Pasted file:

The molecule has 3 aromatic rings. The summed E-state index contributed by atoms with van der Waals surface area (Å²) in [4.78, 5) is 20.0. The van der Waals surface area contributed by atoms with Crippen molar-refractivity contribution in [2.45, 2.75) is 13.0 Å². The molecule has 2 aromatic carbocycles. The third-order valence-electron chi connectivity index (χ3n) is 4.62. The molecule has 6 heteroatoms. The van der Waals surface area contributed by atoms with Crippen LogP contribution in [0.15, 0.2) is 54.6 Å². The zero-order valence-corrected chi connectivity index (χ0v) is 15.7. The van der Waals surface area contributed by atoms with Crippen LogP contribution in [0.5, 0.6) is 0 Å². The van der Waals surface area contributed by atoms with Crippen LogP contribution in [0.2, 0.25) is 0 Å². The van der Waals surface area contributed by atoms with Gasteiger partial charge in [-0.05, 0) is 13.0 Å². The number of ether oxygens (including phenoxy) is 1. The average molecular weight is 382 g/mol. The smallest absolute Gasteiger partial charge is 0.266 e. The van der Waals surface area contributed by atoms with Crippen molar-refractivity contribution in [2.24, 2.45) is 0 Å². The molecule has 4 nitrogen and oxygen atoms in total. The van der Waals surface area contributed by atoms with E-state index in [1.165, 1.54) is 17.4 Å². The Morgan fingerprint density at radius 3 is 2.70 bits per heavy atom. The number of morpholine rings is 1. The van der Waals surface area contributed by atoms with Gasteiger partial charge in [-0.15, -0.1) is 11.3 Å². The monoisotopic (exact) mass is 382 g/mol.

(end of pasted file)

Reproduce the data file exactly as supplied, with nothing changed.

The molecule has 3 aromatic rings. The summed E-state index contributed by atoms with van der Waals surface area (Å²) in [4.78, 5) is 20.0. The van der Waals surface area contributed by atoms with Crippen molar-refractivity contribution in [2.45, 2.75) is 13.0 Å². The molecule has 2 aromatic carbocycles. The third-order valence-electron chi connectivity index (χ3n) is 4.62. The molecule has 6 heteroatoms. The van der Waals surface area contributed by atoms with Crippen LogP contribution in [0.15, 0.2) is 54.6 Å². The zero-order valence-corrected chi connectivity index (χ0v) is 15.7. The van der Waals surface area contributed by atoms with Crippen LogP contribution in [0.5, 0.6) is 0 Å². The van der Waals surface area contributed by atoms with Crippen LogP contribution in [0.2, 0.25) is 0 Å². The van der Waals surface area contributed by atoms with Gasteiger partial charge in [-0.05, 0) is 13.0 Å². The number of ether oxygens (including phenoxy) is 1. The average molecular weight is 382 g/mol. The smallest absolute Gasteiger partial charge is 0.266 e. The van der Waals surface area contributed by atoms with Crippen molar-refractivity contribution in [2.24, 2.45) is 0 Å². The molecule has 4 nitrogen and oxygen atoms in total. The van der Waals surface area contributed by atoms with E-state index in [1.165, 1.54) is 17.4 Å². The Morgan fingerprint density at radius 3 is 2.70 bits per heavy atom. The number of morpholine rings is 1. The van der Waals surface area contributed by atoms with Gasteiger partial charge in [-0.15, -0.1) is 11.3 Å². The monoisotopic (exact) mass is 382 g/mol.